Great Task Card Find

I am fortunate enough to be participating in another great product swap. This time, I swapped products with Teacher Times Two. The store is amazing, so I was VERY excited to pick out an item to blog about. I found the cutest main idea task cards. Getting the main idea can be tough for some of my second graders, so I knew this set of task cards would be great reinforcement.

I like a lot of things about this lesson. My favorite things are that the task cards themselves are at an appropriate level for my students.  Each card has a short story and then three choices for students to choose from.  I had my students work with the task cards in small groups.  They picked the choices together, and then filled out the answer card which I laminated.  When they were done, I let the groups see the answers.  The activity challenged my second graders just enough.  While students got most of the answers correct, several were also wrong.  I had my students go back to the details in the text of each task card, and reminded them that it's the details that point to the main idea.  This helped them better understand why the correct answer was correct.

After working in small groups with the task cards, I had my students complete the cut and paste main idea worksheets.  These worksheets are a bonus activity that come with the Main Idea task cards.  My students LOVE all activities that involve cutting and pasting so they were happy with the activity.  More importantly, however, they got more of these problems correct because of their work with the task cards.

Teacher Times Two has a ton of awesome task cards for other reading skills as well, so be sure and check them out.  You can view their blog and product swap by clicking on their logo to your left.  In the meantime, however, they are letting me raffle off a set of their Main Idea task cards.  Enter below for your chance to win here! a Rafflecopter giveaway

Primary on the Prowl chose a lesson from my store to use and blog about. To see it, and for a chance to win it click here.   The rest of the blog hop can also be seen below.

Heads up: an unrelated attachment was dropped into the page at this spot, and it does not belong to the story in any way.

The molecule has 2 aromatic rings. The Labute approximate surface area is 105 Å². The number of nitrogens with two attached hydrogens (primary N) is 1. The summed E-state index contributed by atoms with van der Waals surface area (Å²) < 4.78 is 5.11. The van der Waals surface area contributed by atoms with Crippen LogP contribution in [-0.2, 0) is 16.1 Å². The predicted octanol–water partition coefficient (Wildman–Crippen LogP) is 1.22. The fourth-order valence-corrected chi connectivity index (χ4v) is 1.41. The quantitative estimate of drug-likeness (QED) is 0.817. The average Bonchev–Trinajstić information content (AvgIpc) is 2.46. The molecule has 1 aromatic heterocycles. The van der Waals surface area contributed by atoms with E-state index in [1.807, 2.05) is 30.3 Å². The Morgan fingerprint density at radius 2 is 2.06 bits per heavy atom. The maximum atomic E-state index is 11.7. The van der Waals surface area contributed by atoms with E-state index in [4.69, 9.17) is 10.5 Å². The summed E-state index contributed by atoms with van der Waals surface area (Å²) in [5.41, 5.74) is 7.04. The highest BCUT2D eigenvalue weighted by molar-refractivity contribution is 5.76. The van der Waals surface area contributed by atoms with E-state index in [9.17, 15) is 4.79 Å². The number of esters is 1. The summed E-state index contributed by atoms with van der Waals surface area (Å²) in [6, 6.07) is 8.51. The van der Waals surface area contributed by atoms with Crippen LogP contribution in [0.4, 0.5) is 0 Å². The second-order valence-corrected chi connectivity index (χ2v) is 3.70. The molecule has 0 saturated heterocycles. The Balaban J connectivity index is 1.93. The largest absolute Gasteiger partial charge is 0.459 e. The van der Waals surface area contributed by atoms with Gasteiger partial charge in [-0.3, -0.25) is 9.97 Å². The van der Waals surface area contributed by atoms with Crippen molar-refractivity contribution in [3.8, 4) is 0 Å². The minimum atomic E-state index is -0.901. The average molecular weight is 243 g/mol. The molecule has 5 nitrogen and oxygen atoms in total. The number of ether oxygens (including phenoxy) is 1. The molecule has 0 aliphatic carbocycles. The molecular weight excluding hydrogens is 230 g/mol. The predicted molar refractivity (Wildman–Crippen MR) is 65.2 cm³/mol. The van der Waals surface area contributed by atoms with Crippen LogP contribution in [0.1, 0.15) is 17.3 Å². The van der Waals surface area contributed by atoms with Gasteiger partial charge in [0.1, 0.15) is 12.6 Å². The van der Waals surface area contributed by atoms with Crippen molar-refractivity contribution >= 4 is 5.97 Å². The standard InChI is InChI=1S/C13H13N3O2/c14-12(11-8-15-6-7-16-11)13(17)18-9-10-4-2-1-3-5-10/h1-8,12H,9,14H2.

Five Tips To Use BEFORE You Begin Your Black History Unit

1.     Cover one era at a time - As you teach your unit, make sure that you separate the slavery and abolitionist period from the segregation and civil rights era.  These two distinct periods of time are difficult enough for students to differentiate, don't confuse them anymore by switching between the two periods.

2.     Be aware of common misconceptions - Remember that when covering topics like the underground railroad, students need to understand that underground meant secret, and that there was not a real railroad.  By taking the time to address what will confuse students early and often, they are less likely to be confused.

3.     Remember those who were on the right side of history - People of all races participated in both the abolitionist movement to end slavery, as well as the Civil Rights movement to end segregation. 
By studying people of all races who made tough choices and did the right thing, it helps all students feel included as they study this topic.

4.     Include the whole family - When assigning research papers, or projects try to open the assignment and encourage family participation.  History is lived everyday, and there are many grandparents, neighbors, etc. who lived through the civil rights movement and still have vivid memories of it.  Encourage students to interview someone about their memories of the march on Washington, etc.  Allow students to write about living African Americans who may not be famous, but are admirable for their contributions to society.

5.     History is still being made - Remind students that African American history, just like all history, is still being created.  People fight for civil rights throughout the world.  It's good for students to realize that injustices have happened to people of all genders, races, and religions throughout the history of the world.  Even today, we can be a part of making life better for others.

For a complete unit on African American history, try my  Following The North Star unit.
Looking for something more hands on?  Check out my Black History Month Lessons and Pop Up Books Bundle.  I am including images from both units below.  All of the artifacts, and art work photographed in this post are on display in Chicago, IL at the Dusable Museum of African American History.  If you are in the Chicagoland area, this museum is another fantastic resource.

Tech Talk: January